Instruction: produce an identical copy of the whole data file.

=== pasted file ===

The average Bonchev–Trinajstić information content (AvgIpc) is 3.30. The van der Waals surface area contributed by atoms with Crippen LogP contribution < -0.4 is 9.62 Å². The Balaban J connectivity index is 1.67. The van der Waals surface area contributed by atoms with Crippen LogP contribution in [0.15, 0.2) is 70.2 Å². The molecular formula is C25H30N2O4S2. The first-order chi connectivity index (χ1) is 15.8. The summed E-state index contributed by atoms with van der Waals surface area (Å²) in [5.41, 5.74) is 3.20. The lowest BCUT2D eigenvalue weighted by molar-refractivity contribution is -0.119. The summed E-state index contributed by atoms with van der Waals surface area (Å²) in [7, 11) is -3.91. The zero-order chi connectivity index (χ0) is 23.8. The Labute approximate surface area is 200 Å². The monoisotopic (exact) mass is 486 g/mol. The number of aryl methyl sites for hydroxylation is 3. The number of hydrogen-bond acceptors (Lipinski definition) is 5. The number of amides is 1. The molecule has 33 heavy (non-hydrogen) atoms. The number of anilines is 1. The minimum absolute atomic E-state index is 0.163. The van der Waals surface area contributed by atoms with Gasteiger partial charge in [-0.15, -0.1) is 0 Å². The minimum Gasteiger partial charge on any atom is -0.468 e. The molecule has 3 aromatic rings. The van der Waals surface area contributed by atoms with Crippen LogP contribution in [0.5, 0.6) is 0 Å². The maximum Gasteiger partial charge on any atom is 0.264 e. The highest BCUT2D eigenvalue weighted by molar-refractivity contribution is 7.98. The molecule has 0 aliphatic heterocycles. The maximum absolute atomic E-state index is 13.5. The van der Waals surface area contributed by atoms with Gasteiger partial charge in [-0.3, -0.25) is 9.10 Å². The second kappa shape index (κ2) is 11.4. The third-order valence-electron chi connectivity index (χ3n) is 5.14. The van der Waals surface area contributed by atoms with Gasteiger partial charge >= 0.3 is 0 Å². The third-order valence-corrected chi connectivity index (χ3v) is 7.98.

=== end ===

The average Bonchev–Trinajstić information content (AvgIpc) is 3.30. The van der Waals surface area contributed by atoms with Crippen LogP contribution < -0.4 is 9.62 Å². The Balaban J connectivity index is 1.67. The van der Waals surface area contributed by atoms with Crippen LogP contribution in [0.15, 0.2) is 70.2 Å². The molecular formula is C25H30N2O4S2. The first-order chi connectivity index (χ1) is 15.8. The summed E-state index contributed by atoms with van der Waals surface area (Å²) in [5.41, 5.74) is 3.20. The lowest BCUT2D eigenvalue weighted by molar-refractivity contribution is -0.119. The summed E-state index contributed by atoms with van der Waals surface area (Å²) in [7, 11) is -3.91. The zero-order chi connectivity index (χ0) is 23.8. The Labute approximate surface area is 200 Å². The monoisotopic (exact) mass is 486 g/mol. The number of aryl methyl sites for hydroxylation is 3. The number of hydrogen-bond acceptors (Lipinski definition) is 5. The number of amides is 1. The molecule has 33 heavy (non-hydrogen) atoms. The number of anilines is 1. The minimum absolute atomic E-state index is 0.163. The van der Waals surface area contributed by atoms with Gasteiger partial charge in [-0.15, -0.1) is 0 Å². The minimum Gasteiger partial charge on any atom is -0.468 e. The molecule has 3 aromatic rings. The van der Waals surface area contributed by atoms with Crippen LogP contribution in [0.5, 0.6) is 0 Å². The maximum Gasteiger partial charge on any atom is 0.264 e. The highest BCUT2D eigenvalue weighted by molar-refractivity contribution is 7.98. The molecule has 0 aliphatic heterocycles. The maximum absolute atomic E-state index is 13.5. The van der Waals surface area contributed by atoms with Gasteiger partial charge in [-0.3, -0.25) is 9.10 Å². The second kappa shape index (κ2) is 11.4. The third-order valence-electron chi connectivity index (χ3n) is 5.14. The van der Waals surface area contributed by atoms with Gasteiger partial charge >= 0.3 is 0 Å². The third-order valence-corrected chi connectivity index (χ3v) is 7.98.